Study Plan For Intermediate Players: Tactics!

Study Plan For Intermediate Players: Tactics!

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Target Skill Range: Intermediate (Rated 1400-1799)

Tactics, tactics and more tactics! Learn what it takes to win using tactics!


  1. Memorize every fundamental tactical pattern of chess.
  2. Do tactics, tactics, and more tactics.
  3. Develop "tactical discipline" in your games.
  4. Solidify your tactics with practical review.
  5. Complete these tactics-themed lesson.
  6. Take the quiz!

Solving tactics every day, and pushing your own "limits," is extremely important. Solve the tasks in this study plan and take your tactical vision and calculation skills to the next level! 

1. Memorize every fundamental tactical pattern of chess.

Taking the first assignment from the Study Plan for Beginners even further, revisit the article below, but this time take your work much further: Memorize, without a doubt, every tactical pattern and theme listed in the article:

This task is not simply review! To truly move forward to the harder tasks with confidence, you must ensure that no tactic remains outside of your immediate recognition, with no more than a few seconds needed to identify which tactical theme is being executed in a given puzzle.

    2. Do tactics, tactics, and more tactics.

    As an intermediate or "beginning tournament player," you are at the level where tactics, by themselves, are going to account for for 80-85% of your results, with very few battles being decided because of opening preparation or long-term strategical plans. 

    Essentially, your ability to recognize and execute tactics—while striving to prevent your opponent from doing the same—is the most important factor in your chess growth right now. It's time to work harder!

    In this task you will double (from our recommendation in the Beginner Plan) your tactical training, doing 30 minutes to 1 hour (20-30 tactical puzzles) every day, or 3-5 hours (150-210 tactics) a week. Go for it!

    Two of the most fun ways to practice tactics are puzzle rush and puzzle battle. Compete with yourself and with others to get a top score!

    3. Develop "tactical discipline" in your games.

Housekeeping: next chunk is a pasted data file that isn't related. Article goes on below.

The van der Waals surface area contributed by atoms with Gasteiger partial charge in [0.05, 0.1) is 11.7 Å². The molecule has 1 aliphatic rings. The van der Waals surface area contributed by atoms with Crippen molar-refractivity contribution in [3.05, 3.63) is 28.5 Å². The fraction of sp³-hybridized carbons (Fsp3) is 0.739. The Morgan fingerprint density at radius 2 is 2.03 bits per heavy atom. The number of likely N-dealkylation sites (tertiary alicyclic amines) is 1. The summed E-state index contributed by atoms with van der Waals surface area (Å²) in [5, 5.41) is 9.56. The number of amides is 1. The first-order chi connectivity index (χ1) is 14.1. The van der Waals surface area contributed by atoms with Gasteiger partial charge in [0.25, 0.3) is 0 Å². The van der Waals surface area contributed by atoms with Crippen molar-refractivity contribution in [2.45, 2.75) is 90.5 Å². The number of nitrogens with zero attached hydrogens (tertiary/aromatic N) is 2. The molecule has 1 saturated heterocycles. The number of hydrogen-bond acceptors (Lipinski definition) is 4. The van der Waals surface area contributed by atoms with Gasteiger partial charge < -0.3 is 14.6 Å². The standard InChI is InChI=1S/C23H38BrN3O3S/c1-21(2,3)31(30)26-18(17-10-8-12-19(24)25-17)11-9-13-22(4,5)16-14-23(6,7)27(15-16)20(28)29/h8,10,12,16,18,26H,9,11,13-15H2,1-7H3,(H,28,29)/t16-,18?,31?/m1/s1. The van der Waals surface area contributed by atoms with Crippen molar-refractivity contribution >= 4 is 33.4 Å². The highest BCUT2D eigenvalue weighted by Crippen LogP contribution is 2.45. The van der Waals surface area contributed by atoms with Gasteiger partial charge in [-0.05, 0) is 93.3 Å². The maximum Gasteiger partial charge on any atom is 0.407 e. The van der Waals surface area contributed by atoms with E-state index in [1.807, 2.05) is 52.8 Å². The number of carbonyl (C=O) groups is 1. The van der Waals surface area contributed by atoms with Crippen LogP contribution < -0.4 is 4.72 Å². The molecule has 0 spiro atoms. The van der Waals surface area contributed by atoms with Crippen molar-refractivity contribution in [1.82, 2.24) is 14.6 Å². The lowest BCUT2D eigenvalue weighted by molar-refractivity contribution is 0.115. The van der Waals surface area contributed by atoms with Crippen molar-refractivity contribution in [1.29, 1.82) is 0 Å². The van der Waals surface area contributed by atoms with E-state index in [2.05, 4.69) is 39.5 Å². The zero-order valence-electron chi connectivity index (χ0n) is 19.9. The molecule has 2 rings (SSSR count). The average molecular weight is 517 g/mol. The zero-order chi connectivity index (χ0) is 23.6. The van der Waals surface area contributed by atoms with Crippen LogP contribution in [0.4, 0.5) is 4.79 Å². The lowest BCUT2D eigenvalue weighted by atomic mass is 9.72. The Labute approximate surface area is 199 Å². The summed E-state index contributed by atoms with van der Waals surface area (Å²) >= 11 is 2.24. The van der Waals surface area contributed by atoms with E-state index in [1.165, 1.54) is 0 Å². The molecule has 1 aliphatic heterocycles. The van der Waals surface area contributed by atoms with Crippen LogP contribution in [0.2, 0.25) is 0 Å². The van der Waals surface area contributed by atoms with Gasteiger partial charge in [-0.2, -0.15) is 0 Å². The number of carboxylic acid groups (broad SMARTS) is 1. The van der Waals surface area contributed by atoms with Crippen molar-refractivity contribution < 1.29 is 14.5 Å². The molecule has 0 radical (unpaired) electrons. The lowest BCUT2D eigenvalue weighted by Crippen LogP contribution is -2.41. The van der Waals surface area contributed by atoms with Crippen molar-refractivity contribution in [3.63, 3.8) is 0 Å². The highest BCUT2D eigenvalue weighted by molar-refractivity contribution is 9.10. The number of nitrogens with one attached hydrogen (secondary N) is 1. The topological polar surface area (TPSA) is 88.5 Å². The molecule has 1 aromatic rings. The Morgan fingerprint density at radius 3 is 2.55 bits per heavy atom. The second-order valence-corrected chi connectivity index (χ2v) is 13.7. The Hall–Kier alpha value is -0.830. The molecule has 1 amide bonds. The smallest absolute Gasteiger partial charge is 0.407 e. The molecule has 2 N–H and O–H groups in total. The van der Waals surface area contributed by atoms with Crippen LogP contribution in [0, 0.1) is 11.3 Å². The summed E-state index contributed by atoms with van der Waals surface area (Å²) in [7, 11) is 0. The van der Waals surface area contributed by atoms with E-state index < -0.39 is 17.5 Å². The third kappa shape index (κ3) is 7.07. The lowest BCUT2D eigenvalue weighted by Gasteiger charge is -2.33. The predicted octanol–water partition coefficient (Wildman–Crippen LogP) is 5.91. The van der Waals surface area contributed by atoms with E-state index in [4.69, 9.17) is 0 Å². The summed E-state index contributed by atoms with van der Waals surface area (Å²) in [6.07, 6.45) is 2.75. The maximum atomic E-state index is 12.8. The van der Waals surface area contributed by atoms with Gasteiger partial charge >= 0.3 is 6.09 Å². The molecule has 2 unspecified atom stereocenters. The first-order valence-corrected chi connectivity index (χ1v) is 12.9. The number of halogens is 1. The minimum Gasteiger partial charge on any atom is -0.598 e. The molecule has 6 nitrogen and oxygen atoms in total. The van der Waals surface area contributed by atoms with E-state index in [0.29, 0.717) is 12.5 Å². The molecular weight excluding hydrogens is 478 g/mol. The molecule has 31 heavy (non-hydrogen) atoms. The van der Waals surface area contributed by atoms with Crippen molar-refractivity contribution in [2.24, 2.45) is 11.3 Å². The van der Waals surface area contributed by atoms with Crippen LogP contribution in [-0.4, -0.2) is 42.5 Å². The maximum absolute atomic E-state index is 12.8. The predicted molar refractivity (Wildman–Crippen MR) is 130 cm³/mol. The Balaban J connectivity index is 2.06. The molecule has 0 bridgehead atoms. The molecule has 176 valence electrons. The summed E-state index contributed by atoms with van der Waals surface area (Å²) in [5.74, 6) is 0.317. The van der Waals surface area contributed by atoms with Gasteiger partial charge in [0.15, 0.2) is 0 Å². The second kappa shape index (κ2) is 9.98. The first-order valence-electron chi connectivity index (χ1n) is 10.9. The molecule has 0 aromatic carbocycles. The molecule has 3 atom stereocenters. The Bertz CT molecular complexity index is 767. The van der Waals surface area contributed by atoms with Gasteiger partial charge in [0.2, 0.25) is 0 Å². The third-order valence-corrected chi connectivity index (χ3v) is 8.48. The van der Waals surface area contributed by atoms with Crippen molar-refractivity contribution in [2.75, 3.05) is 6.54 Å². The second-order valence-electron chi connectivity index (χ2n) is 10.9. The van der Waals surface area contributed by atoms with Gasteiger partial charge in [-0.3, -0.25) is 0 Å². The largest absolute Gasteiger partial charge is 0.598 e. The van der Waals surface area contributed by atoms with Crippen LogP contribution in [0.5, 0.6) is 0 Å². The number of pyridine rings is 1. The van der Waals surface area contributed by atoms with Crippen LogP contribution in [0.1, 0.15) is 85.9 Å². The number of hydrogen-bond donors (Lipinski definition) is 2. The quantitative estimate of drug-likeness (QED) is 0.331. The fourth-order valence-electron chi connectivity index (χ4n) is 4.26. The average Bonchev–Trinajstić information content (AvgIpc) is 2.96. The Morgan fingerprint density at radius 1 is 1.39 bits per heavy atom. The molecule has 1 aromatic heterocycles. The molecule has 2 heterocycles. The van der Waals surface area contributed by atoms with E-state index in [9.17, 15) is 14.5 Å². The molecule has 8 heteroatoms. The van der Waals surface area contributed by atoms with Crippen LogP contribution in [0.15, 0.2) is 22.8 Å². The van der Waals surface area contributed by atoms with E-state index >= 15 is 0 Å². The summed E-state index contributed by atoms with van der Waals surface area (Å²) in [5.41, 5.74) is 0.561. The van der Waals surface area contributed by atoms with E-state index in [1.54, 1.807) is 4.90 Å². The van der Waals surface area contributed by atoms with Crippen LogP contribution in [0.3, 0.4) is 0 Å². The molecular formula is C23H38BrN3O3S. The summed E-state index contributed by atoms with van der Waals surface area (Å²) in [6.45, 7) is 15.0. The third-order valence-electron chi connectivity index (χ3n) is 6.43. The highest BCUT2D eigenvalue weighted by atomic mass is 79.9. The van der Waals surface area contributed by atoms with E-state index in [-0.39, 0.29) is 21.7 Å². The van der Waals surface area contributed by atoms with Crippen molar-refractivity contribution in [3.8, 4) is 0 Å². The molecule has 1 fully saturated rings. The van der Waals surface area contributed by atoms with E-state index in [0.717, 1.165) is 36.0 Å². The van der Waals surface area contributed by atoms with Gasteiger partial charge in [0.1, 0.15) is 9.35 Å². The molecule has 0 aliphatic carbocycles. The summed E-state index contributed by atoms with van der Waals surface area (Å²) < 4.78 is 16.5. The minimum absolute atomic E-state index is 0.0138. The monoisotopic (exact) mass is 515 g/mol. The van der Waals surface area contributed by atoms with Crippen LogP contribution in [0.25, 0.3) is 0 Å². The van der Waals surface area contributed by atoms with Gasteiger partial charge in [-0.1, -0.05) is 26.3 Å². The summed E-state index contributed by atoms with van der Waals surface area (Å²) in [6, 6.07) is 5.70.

Every chess game, regardless of level, is ultimately decided by a tactic of some kind. Start playing your games with a "new eye" for all the possible tactics, and then apply the following steps during the "post-game analysis" of your own chess matches for at least 100 game reviews:

    • First, using your new knowledge of defense and prophylactic thinking from our Strategy Study Plan, as well as your "re-affirmed" knowledge of all the tactical patterns in chess from Task #1, play your 100 games with a sharp eye for tactical threats on both sides of the board;
    • After each game, write down what tactic ultimately decided the game;
    • Establish what could have been done (by you or your opponent) to prevent this tactic.

    Get started with your new discipline for recognizing tactics from your own practice!


    4. Solidify your tactics with practical review.

    Before moving onto your final, very difficult task of working through our Mentor Courses, take some time to solidify your tactics by reading a few articles and watching some videos.

    Read these Articles:

    Watch these Videos:

      5. Complete these tactics-themed lesson.

      Your final, and perhaps most difficult task, will be to work your way through ten of our many "tactically themed" lessons. Each course is appropriate for the intermediate level chess player, and has been hand-picked to support your improvement. Each one will help you build a solid foundation of tactical strength and vision.

      Again, shoot for a score of at least 70% in each course. Good luck!

      Do Silman's course below, but skip lessons 10, 17, 19, 27, 28, 31, 33, 52, 55, 57, 58, 60, 61, 69 and 77.


      Test your new skills.

      This final section contains questions a player should know the answer to after completing this study plan.

      Question 1: What tactic is executed at the climax of the exchange sacrifice example from the Definitions and Examples article?

      Question 2: What does IM Pruess suggest the "three girls watching this video" should do in his Unusual Wizardry video lecture?

      Question 3: What move does GM Shankland say is "quite comical" at around the 11:30 minute mark of his Using Computers video lecture?


      Answers: 1. "the fork/double attack"; 2. "bring their boyfriends over"; 3. Nd7+; 4. Nxb7 by white; 5.  g7.

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